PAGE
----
“Mariah Carey’s 'All I Want for Christmas Is You.'"
That’s what the indie pop duo Tegan and Sara were told by director Clea DuVall to emulate when creating a holiday song for her upcoming rom-com Happiest Season. “We were like, ‘Okay, calm down!’” Tegan Quin tells Bustle with a laugh. “We’re not going to write the biggest Christmas song of all time, but we’ll certainly try and we’ll put lots of sleigh bells on it.”
While the twin sisters didn't belt à la Mariah, they did cook up the certified holiday bop “Make You Mine This Season." Written with collaborator Alex Hope over Zoom during quarantine, the song is filled with what Quin calls “quintessential ‘90s pop Christmas pizzazz.” It also perfectly encapsulates the spirit of the film, which tells the story of a woman bringing her girlfriend home for the holidays with her family — who don’t know that she’s gay. Having the soundtrack embody the queer ethos of Hulu's Happiest Season was essential to DuVall, who made sure that the Justin Tranter-produced soundtrack featured LGBTQ+ artists or songwriters on every recording. (Both Tegan and Sara are queer as well.)
But creating a catchy holiday track was just one of many things on the agenda for the pair in 2020, who were forced to stay hyper-productive while in quarantine. The Quin sisters had a busy first few months working on a series of not-yet-announced graphic novels, launching a T-shirt subscription club, and pitching a TV series directed by DuVall based on their bestselling memoir High School. Soon though, the grim reality of what it meant both financially and creatively to not be touring, despite putting out their latest record Hey, I’m Just Like You in 2019, set in. “It’s been very exciting and fruitful but then also super depressing and weird,” she explains. “We didn’t tour last year or the year before because we were writing a book and a record. To not tour this year and to likely not tour next year, that’s a pretty big hit for us, so I can’t even imagine what it’s like for smaller artists who are struggling.”
Still the pair still soldiered on, finding strength and solace in their work — and those efforts are now paying off. IMDb TV just signed on to partner with them un adapting High School. (They joke about Billie Eilish playing them.) Plus their memoir, the show’s source material, was just published in paperback this month. Then of course, there's their ballad for Happiest Season. It may not be Mariah, but it's a queer, Christmas anthem that will make people feel seen for years to come.
Below, Quin discusses A Charlie Brown Christmas, her love of Daft Punk, and the inadvertently religious music she made in her teen years.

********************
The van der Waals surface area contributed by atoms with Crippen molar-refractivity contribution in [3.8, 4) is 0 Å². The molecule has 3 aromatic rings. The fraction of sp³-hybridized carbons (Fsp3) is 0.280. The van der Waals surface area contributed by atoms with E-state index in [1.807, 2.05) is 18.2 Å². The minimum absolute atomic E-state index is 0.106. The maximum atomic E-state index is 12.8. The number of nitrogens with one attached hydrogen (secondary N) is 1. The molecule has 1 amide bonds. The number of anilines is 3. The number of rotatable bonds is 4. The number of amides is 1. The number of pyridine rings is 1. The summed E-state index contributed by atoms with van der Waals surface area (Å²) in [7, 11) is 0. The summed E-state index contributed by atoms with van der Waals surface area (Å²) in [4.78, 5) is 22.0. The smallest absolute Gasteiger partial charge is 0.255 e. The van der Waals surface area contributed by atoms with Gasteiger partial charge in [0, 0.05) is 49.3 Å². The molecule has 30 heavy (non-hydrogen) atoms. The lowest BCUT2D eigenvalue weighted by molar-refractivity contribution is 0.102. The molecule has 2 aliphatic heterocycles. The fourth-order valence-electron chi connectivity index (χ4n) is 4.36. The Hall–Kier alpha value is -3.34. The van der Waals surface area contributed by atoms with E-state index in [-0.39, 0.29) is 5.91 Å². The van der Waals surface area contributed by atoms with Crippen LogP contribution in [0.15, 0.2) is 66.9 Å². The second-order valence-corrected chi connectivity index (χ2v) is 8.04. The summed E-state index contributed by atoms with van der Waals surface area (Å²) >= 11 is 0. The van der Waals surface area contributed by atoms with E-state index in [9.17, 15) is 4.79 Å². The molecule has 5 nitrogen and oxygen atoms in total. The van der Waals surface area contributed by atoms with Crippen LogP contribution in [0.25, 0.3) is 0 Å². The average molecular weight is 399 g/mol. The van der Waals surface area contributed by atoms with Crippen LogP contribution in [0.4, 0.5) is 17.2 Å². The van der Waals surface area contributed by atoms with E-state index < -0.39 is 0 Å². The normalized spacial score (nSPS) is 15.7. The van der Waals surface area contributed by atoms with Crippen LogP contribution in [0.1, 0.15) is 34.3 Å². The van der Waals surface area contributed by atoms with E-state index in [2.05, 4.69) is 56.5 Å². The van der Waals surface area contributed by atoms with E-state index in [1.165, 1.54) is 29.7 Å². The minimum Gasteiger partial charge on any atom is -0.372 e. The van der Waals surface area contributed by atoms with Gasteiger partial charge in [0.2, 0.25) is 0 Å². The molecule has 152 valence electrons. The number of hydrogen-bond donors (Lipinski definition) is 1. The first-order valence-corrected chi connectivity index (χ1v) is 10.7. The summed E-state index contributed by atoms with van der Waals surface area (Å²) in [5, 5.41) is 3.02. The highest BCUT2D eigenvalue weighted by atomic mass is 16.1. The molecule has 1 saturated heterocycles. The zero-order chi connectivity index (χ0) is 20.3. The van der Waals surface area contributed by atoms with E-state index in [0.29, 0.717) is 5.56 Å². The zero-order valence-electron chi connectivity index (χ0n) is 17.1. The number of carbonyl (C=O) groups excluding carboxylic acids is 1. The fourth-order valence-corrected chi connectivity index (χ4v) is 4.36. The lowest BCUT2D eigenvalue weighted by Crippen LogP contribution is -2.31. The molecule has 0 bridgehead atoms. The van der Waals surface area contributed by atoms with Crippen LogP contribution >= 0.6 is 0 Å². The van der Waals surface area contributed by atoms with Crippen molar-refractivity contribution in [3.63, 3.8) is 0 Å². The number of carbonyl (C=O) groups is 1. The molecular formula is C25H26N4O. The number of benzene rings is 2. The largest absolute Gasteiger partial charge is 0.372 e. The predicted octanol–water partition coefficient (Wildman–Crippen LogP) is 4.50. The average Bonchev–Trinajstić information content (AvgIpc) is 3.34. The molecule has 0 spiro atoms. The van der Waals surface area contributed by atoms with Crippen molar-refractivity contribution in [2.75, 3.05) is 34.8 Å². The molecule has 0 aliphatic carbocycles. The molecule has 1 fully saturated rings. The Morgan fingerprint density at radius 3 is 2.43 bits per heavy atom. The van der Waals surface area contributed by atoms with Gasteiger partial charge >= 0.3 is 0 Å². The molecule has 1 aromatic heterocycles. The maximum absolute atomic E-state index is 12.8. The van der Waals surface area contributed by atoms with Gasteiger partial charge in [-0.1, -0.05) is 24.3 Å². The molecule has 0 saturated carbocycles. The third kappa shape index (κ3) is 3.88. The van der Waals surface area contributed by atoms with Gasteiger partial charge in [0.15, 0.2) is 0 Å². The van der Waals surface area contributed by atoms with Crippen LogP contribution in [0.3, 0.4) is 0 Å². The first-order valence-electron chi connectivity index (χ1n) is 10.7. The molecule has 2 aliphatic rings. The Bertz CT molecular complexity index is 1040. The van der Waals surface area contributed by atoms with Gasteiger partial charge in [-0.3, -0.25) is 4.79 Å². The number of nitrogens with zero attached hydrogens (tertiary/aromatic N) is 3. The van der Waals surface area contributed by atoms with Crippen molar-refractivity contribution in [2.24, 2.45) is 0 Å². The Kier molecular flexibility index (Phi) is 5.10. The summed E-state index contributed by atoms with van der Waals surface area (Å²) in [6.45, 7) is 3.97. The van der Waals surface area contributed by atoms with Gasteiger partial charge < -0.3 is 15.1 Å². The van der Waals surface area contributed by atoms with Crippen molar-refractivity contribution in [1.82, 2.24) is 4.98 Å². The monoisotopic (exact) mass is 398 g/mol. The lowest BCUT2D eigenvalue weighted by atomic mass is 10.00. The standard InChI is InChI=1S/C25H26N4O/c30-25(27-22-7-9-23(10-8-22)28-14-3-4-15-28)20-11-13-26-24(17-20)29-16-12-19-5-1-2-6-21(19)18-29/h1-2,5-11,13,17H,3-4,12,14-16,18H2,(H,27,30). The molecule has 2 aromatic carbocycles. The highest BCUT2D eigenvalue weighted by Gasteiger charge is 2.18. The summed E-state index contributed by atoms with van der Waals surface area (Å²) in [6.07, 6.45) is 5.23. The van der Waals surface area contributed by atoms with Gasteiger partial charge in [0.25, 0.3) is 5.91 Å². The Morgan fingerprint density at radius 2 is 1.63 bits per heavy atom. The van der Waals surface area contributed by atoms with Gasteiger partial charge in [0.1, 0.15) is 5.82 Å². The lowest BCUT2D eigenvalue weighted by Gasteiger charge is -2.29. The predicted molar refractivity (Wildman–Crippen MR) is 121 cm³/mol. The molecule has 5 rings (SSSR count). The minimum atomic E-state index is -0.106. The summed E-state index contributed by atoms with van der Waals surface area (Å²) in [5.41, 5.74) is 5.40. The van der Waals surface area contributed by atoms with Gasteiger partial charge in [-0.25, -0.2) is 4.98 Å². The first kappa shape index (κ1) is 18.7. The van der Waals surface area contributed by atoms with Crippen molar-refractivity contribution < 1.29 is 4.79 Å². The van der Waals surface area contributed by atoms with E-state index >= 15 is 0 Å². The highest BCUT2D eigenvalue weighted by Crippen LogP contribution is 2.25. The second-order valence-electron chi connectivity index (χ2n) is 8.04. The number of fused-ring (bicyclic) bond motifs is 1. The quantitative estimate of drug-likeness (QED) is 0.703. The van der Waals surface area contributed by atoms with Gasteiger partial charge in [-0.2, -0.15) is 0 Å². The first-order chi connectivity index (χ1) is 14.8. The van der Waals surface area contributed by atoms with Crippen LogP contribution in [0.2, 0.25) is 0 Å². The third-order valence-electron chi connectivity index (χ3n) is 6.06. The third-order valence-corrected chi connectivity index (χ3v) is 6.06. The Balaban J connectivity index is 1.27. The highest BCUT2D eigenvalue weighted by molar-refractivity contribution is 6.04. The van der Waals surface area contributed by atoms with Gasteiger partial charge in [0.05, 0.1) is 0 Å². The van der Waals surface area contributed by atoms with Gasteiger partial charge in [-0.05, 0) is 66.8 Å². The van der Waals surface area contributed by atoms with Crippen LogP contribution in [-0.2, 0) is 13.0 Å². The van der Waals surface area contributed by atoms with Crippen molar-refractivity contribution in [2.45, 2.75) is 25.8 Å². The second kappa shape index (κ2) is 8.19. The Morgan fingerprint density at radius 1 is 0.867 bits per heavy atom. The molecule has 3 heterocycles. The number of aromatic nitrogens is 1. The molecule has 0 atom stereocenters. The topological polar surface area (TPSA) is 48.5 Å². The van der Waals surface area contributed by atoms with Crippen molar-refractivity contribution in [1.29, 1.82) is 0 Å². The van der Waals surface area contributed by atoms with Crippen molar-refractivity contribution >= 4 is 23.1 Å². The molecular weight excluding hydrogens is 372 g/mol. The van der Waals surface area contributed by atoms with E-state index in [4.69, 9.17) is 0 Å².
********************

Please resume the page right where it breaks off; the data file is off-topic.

On Her Love Of ‘80s & ‘90s Christmas Music
Do you have a favorite holiday song?
Obviously there’s tons of great Christmas stuff all over the map, but on December 1, I start listening to Frank Sinatra’s Christmas songs. I also love the soundtrack from A Charlie Brown Christmas.
But I feel like what really affected me as a young person was this series called A Very Special Christmas [where] Bruce Springsteen, U2, Tom Petty, Boyz II Men, and everybody cover[ed] Christmas songs. We used to listen to it nonstop.
Did you have a favorite in the series?
“Merry Christmas Baby” by Bruce Springsteen, that’s probably my favorite.
On The Song That Defines Her Adolescent Years
Is there a specific song that stands out to you from being a teen?
It’s so hard because every year was so different. Grade 10 was really all about Green Day and I think of “When I Come Around.” But then when I think of Grade 12, I think about how, as weird and alternative as our friends were, we loved Daft Punk.
What else was in that mix?
We were obsessed with [Daft Punk’s] “Around the World” and “Set You Free” by N-Trance.
There’s a lot of range there.
We were odd. We were obsessed with Nirvana and Green Day and Courtney Love but then we’d also get drunk and dance to straight-up pop.
On The Teen Demos That Were Too Angsty For Their Latest Record
What’s the strangest way a song of yours came to be?
Our latest record Hey, I’m Just Like You is a wacky story. I mean, not that many bands have found treasure troves of demos they wrote when they were 15, taken six months of their lives to re-construct them and modernize them, in some ways Frankenstein-ing them together.
For example, “I'll Be Back Someday” is a combination of two songs we wrote when we were 15, one called “Johnny My Friend” and the other “Gregory Lies.” It’s not a typical Tegan and Sara record in any way. Finding the songs, recording the songs, making the record, even the fact that it’s now linked to COVID, like we put the record out and won’t get to tour it. We’ll forever look at this era as a strange moment in our catalog.
Was there anything that was too weird for even that album?
Honestly, there was some very strange stuff. The band that we had in high school had songs called “Condemnation” and “Jesus Comes Quickly.” It was really strange and always oddly rooted in religious iconography. Just weird because we’re atheists and we’re not religious and I don’t remember being consumed by religion, and yet when we started writing songs, we were constantly talking about those things for some reason.
I’m sad we’ll never get to hear “Condemnation,” a Tegan and Sara classic.
Or “Jesus Comes Quickly!”
This interview has been condensed and edited.